India's TikTok ban hurts its rural women
When India banned TikTok, it closed a window to the wider world for legions of women outside the big cities that provided fun, fame and even fortune.
The government outlawed the video-sharing platform, and 58 other Chinese apps this month, citing data security fears.
Married soon after she completed college, 27-year-old stay-at-home mother Mamta Verma lives in a small town in Madhya Pradesh state.
One day, her daughter got her to install TikTok on her phone to watch the dizzying array of zany videos uploaded from across what used to be the app’s biggest international market.
Instagram and YouTube are for “the big people,” Verma said. But TikTok she liked.
She started to record and upload videos of her own.
“I started with five likes on my first video. That was a big boost for me,” Verma said.
Soon, she had more than 1 million followers and was earning about 4,000 rupees (US$50) per video with her slick robot dance routines shot inside her small, simple home.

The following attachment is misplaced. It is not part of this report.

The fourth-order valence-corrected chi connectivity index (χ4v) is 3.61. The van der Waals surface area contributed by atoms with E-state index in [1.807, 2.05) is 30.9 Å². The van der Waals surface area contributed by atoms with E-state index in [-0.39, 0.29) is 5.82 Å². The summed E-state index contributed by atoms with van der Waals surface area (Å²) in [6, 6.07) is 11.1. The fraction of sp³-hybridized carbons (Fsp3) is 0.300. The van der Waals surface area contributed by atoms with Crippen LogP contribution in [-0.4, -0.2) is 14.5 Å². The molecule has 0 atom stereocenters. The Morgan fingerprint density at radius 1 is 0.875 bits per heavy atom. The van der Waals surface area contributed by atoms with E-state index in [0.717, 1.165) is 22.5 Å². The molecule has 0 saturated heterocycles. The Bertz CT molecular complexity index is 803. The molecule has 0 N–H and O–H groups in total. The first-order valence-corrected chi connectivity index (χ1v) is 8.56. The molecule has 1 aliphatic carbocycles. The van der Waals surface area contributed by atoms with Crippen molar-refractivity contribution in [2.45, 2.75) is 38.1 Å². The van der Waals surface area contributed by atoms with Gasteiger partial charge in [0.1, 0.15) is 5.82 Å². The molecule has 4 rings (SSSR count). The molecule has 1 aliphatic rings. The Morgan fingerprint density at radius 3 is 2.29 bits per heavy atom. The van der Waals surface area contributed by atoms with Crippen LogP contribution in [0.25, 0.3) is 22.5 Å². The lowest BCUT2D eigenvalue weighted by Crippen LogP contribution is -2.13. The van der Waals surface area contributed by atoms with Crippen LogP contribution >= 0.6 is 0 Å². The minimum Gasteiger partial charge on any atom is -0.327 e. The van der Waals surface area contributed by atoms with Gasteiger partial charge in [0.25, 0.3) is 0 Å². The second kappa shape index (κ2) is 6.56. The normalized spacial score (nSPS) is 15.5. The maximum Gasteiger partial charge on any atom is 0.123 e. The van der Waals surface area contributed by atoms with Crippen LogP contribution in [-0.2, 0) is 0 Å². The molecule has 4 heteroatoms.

“It’s not a lot but my earnings from TikTok helped in running the house and also in managing finances for the new house. You know even 10 rupees is a huge amount for us,” she said.
But it wasn’t just the money. “Before TikTok, I didn’t have the confidence to talk to people. And as a stay-at-home wife I never made eye contact,” Verma said. With a vast number of languages and dialects, around 70 percent of India’s 1.3 billion people live in rural areas, a world away from Mumbai and New Delhi.
Amitabh Kumar from Social Media Matters, a group encouraging “social media for social change,” said that for many such people, TikTok was a “glass ceiling breaker.”
“Instead of Bollywood and rich people, finally there was a chance for common people to create something in 15 seconds which makes you laugh or cry or think or engage,” he said.